4.5. Contribution of End Members to Runoff

Owing to the geological and geomorphological genesis of the study site there are at least three runoff sources having distinct hydrological characteristics. Results obtained by the use of the three-component mixing model are shown in Figure 8. Based on the concentration data of isotope and chloride ion (Table 1), the contributions of each end member to river water were calculated according to the steady-state mass balance equations of water and tracer fluxes (equations (2)). Isotopic hydrograph separation shows that the contribution of groundwater, precipitation, and glacial meltwater is 66.7%, 19.9%, and 13.4%, respectively. The study indicated that groundwater dominated runoff in the headwater area of Shule River Basin. And the roles of glacier meltwater should be significantly noticed in water resource management in this catchment. The glaciers are the headwaters of many rivers and they affect the water discharge of large rivers [43].

Table 1: Mean, maximum, minimum, and standard deviation values for the concentration of isotope and chloride ion in river water, precipitation, groundwater, and glacial meltwater.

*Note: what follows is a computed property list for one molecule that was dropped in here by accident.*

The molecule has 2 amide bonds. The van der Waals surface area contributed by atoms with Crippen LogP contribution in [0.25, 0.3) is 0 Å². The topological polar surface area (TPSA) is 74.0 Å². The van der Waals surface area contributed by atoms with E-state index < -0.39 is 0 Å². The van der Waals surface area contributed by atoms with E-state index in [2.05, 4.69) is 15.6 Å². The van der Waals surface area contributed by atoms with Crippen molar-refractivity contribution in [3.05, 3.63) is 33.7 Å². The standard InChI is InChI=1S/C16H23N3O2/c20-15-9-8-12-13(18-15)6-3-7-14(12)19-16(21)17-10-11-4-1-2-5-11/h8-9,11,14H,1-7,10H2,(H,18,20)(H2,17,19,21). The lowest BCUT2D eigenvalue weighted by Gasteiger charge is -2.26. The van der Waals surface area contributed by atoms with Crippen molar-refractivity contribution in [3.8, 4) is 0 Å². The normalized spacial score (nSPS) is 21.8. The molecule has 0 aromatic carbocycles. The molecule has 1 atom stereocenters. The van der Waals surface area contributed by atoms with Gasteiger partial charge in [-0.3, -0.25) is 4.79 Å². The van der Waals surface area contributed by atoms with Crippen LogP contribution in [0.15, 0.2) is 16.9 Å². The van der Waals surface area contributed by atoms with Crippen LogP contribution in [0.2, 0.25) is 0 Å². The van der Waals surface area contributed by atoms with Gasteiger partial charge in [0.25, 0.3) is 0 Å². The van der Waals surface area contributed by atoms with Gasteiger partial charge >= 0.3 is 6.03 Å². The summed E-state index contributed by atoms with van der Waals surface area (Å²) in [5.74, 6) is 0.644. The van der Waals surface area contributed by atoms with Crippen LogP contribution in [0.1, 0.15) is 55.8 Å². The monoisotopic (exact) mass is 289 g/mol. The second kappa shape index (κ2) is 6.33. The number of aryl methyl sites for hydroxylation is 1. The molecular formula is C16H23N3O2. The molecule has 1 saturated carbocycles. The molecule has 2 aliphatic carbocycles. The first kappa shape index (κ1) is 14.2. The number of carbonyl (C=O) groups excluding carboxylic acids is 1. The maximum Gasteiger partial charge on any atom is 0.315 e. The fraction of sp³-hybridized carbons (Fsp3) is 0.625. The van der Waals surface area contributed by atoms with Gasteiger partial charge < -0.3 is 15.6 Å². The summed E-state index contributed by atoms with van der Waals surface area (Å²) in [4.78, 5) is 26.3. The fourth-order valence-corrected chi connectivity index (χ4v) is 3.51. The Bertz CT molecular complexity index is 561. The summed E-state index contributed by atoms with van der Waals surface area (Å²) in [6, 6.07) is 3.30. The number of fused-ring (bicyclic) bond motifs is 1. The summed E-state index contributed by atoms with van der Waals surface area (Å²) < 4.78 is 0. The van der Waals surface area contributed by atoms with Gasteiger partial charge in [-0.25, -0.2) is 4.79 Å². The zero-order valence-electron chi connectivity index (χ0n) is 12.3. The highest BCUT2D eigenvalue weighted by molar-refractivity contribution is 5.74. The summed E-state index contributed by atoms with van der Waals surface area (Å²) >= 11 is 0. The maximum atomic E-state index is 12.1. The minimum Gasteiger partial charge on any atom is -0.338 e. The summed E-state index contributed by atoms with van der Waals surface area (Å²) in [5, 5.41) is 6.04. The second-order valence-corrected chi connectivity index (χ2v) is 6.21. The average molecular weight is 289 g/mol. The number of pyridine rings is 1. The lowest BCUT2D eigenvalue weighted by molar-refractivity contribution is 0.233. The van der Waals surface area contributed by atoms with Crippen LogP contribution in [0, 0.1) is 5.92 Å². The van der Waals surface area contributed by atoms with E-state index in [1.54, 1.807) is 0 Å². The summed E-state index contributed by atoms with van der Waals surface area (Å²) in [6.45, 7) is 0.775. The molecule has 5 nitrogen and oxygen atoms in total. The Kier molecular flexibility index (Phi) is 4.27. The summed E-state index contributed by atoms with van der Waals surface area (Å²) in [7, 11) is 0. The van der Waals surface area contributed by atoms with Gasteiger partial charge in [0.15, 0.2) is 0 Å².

Figure 8: The conclusion of hydrograph separation.

Despite the reasonable illustration of the qualitative behavior of runoff components, an exact quantification of runoff components contributing remained difficult and is strongly related to the determination of tracer concentrations in both runoff sources. Owing to the presence of various uncertainties, only qualitative results were achieved. Further experimental investigations are needed to define the tracer concentrations and their variability with greater accuracy. For hydrograph separations in larger scale basins, an extensive consideration of the spatial variability along with the superposition of spatially distributed runoff components is a challenging task for future research. Our results prompt us to focus future work on understanding interannual changes in end member contribution especially in semiarid regions.